Association between helmets and facial injury after a motorcycle collision: An analysis of more than 40 000 patients from the National Trauma Data Bank

Department of Surgery, UCLA, Los Angeles, CA 90095, USA.
Archives of surgery (Chicago, Ill.: 1960) (Impact Factor: 4.93). 07/2012; 147(7):674-6. DOI: 10.1001/archsurg.2012.894
Source: PubMed


Motorcycle collisions are increasing at a precipitous rate, and reliable and valid data regarding all aspects of helmet safety are needed to better inform ongoing debates on mandatory helmet laws. The objective of this study was to determine the effect of motorcycle helmets on the likelihood of a facial injury after motorcycle collisions, using data from the National Trauma Data Bank, version 7.0, on 46 362 patients from January 1, 2002, through December 31, 2006. Multiple logistic regression was used to analyze the independent association between helmets and facial injury with adjustment for potential confounders. Helmeted motorcyclists were less likely to suffer facial injuries after a motorcycle collision, with a lower adjusted odds ratio of facial injury (0.40; 95% CI, 0.37-0.43) and a lower prevalence of specific types of facial injury compared with their nonhelmeted counterparts.

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    • "There are three main factors to consider when addressing the effectiveness of helmets including i) whether or not a helmet is worn, ii) the protective characteristics of different types of helmets, and iii) fixation status. With respect to the first of these, there is overwhelming evidence that wearing a helmet in comparison with not wearing a helmet is beneficial [4,12-16]. The Cochrane review conducted in 2008 concluded that helmets reduced risks of death by 42% and serious head injury by 69% [3]. "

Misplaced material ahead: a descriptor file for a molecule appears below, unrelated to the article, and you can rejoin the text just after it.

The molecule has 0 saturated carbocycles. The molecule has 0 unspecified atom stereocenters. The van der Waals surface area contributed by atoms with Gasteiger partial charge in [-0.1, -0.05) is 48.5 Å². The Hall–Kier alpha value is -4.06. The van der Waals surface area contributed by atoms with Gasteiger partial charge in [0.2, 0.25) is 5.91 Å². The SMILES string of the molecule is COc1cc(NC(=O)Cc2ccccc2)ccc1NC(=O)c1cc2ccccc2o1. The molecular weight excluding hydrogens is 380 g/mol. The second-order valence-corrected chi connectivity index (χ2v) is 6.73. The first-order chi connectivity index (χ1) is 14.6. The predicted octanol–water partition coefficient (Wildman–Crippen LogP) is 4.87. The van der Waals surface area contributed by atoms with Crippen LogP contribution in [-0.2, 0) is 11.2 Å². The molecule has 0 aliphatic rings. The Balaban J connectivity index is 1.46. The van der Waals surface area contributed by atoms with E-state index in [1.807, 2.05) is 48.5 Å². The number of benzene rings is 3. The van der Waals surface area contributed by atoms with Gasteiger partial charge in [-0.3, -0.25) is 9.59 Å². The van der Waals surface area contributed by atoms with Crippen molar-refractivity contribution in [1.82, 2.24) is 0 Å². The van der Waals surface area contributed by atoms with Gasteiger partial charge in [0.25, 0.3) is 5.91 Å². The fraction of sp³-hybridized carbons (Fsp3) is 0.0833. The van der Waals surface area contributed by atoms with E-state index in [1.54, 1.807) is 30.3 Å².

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    ABSTRACT: Background The effectiveness of helmets in reducing the risk of severe head injury in motorcyclists who were involved in a crash is well established. There is limited evidence however, regarding the extent to which helmets protect riders from facial injuries. The objective of this study was to determine the effect of helmet type, components and fixation status on the risk of facial injuries among Malaysian motorcyclists. Method 755 injured motorcyclists were recruited over a 12-month period in 2010–2011 in southern Klang Valley, Malaysia in this case control study. Of the 755 injured motorcyclists, 391participants (51.8%) sustained facial injuries (cases) while 364 (48.2%) participants were without facial injury (control). The outcomes of interest were facial injury and location of facial injury (i.e. upper, middle and lower face injuries). A binary logistic regression was conducted to examine the association between helmet characteristics and the outcomes, taking into account potential confounders such as age, riding position, alcohol and illicit substance use, type of colliding vehicle and type of collision. Helmet fixation was defined as the position of the helmet during the crash whether it was still secured on the head or had been dislodged. Results Helmet fixation was shown to have a greater effect on facial injury outcome than helmet type. Increased odds of adverse outcome was observed for the non-fixed helmet compared to the fixed helmet with adjusted odds ratio (AOR) = 2.10 (95% CI 1.41- 3.13) for facial injury; AOR = 6.64 (95% CI 3.71-11.91) for upper face injury; AOR = 5.36 (95% CI 3.05-9.44) for middle face injury; and AOR = 2.00 (95% CI 1.22-3.26) for lower face injury. Motorcyclists with visor damage were shown with AOR = 5.48 (95% CI 1.46-20.57) to have facial injuries compared to those with an undamaged visor. Conclusions A helmet of any type that is properly worn and remains fixed on the head throughout a crash will provide some form of protection against facial injury. Visor damage is a significant contributing factor for facial injury. These findings are discussed with reference to implications for policy and initiatives addressing helmet use and wearing behaviors.